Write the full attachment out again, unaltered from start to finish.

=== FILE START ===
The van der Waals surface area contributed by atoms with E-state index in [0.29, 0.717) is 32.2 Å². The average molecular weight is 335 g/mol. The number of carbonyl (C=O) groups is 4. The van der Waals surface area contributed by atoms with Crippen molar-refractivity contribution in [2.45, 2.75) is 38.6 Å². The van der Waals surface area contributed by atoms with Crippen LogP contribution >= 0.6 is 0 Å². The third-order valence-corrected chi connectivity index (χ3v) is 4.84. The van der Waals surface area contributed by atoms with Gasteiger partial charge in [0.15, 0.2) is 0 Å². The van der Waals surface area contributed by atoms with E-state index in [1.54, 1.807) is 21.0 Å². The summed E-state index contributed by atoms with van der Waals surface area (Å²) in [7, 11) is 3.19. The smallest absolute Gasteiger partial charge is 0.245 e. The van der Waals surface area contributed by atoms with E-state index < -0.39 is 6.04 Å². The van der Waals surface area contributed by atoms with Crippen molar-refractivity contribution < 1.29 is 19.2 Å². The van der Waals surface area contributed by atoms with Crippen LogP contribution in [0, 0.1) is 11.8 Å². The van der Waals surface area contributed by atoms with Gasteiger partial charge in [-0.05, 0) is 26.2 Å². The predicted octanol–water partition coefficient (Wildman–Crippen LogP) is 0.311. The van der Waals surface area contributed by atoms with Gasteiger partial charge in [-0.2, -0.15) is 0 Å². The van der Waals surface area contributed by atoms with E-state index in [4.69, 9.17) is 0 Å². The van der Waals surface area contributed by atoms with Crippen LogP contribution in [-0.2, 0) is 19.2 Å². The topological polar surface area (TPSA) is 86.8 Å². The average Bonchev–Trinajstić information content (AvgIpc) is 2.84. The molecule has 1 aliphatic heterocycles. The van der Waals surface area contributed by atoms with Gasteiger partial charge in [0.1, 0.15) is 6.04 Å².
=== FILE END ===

The van der Waals surface area contributed by atoms with E-state index in [0.29, 0.717) is 32.2 Å². The average molecular weight is 335 g/mol. The number of carbonyl (C=O) groups is 4. The van der Waals surface area contributed by atoms with Crippen molar-refractivity contribution in [2.45, 2.75) is 38.6 Å². The van der Waals surface area contributed by atoms with Crippen LogP contribution >= 0.6 is 0 Å². The third-order valence-corrected chi connectivity index (χ3v) is 4.84. The van der Waals surface area contributed by atoms with Gasteiger partial charge in [0.15, 0.2) is 0 Å². The van der Waals surface area contributed by atoms with E-state index in [1.54, 1.807) is 21.0 Å². The summed E-state index contributed by atoms with van der Waals surface area (Å²) in [7, 11) is 3.19. The smallest absolute Gasteiger partial charge is 0.245 e. The van der Waals surface area contributed by atoms with E-state index < -0.39 is 6.04 Å². The van der Waals surface area contributed by atoms with Crippen molar-refractivity contribution < 1.29 is 19.2 Å². The van der Waals surface area contributed by atoms with Crippen LogP contribution in [0, 0.1) is 11.8 Å². The van der Waals surface area contributed by atoms with Gasteiger partial charge in [-0.05, 0) is 26.2 Å². The predicted octanol–water partition coefficient (Wildman–Crippen LogP) is 0.311. The van der Waals surface area contributed by atoms with Gasteiger partial charge in [-0.2, -0.15) is 0 Å². The van der Waals surface area contributed by atoms with E-state index in [4.69, 9.17) is 0 Å². The van der Waals surface area contributed by atoms with Crippen LogP contribution in [-0.2, 0) is 19.2 Å². The topological polar surface area (TPSA) is 86.8 Å². The average Bonchev–Trinajstić information content (AvgIpc) is 2.84. The molecule has 1 aliphatic heterocycles. The van der Waals surface area contributed by atoms with Gasteiger partial charge in [0.1, 0.15) is 6.04 Å².